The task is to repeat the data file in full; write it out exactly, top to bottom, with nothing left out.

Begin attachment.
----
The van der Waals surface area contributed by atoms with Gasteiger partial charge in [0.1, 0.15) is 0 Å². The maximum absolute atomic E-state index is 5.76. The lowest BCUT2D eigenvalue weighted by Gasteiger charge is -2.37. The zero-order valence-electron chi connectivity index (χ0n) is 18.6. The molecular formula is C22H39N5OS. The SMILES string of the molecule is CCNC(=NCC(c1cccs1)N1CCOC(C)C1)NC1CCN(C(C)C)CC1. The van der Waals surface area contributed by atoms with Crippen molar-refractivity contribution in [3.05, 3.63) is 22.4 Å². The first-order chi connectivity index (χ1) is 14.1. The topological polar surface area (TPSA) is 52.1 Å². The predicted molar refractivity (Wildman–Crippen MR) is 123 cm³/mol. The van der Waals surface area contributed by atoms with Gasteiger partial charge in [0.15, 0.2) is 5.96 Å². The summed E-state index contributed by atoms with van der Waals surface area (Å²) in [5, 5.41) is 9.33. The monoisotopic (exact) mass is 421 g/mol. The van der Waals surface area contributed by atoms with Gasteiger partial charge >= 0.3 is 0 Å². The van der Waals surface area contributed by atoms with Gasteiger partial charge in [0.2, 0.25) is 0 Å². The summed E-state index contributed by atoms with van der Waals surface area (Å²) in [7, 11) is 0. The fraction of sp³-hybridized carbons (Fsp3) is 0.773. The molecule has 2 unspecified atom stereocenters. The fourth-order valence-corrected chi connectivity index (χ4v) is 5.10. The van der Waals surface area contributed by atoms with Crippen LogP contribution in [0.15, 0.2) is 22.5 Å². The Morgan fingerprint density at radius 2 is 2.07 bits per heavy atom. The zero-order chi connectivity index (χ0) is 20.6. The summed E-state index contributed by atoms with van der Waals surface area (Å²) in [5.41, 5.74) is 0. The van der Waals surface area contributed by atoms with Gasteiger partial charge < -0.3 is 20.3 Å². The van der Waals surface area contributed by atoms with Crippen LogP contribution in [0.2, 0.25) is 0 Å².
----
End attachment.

The van der Waals surface area contributed by atoms with Gasteiger partial charge in [0.1, 0.15) is 0 Å². The maximum absolute atomic E-state index is 5.76. The lowest BCUT2D eigenvalue weighted by Gasteiger charge is -2.37. The zero-order valence-electron chi connectivity index (χ0n) is 18.6. The molecular formula is C22H39N5OS. The SMILES string of the molecule is CCNC(=NCC(c1cccs1)N1CCOC(C)C1)NC1CCN(C(C)C)CC1. The van der Waals surface area contributed by atoms with Crippen molar-refractivity contribution in [3.05, 3.63) is 22.4 Å². The first-order chi connectivity index (χ1) is 14.1. The topological polar surface area (TPSA) is 52.1 Å². The predicted molar refractivity (Wildman–Crippen MR) is 123 cm³/mol. The van der Waals surface area contributed by atoms with Gasteiger partial charge in [0.15, 0.2) is 5.96 Å². The summed E-state index contributed by atoms with van der Waals surface area (Å²) in [5, 5.41) is 9.33. The monoisotopic (exact) mass is 421 g/mol. The van der Waals surface area contributed by atoms with Gasteiger partial charge >= 0.3 is 0 Å². The van der Waals surface area contributed by atoms with Gasteiger partial charge in [0.2, 0.25) is 0 Å². The summed E-state index contributed by atoms with van der Waals surface area (Å²) in [7, 11) is 0. The fraction of sp³-hybridized carbons (Fsp3) is 0.773. The molecule has 2 unspecified atom stereocenters. The fourth-order valence-corrected chi connectivity index (χ4v) is 5.10. The van der Waals surface area contributed by atoms with Crippen LogP contribution in [0.15, 0.2) is 22.5 Å². The Morgan fingerprint density at radius 2 is 2.07 bits per heavy atom. The zero-order chi connectivity index (χ0) is 20.6. The summed E-state index contributed by atoms with van der Waals surface area (Å²) in [5.41, 5.74) is 0. The van der Waals surface area contributed by atoms with Gasteiger partial charge < -0.3 is 20.3 Å². The van der Waals surface area contributed by atoms with Crippen LogP contribution in [0.2, 0.25) is 0 Å².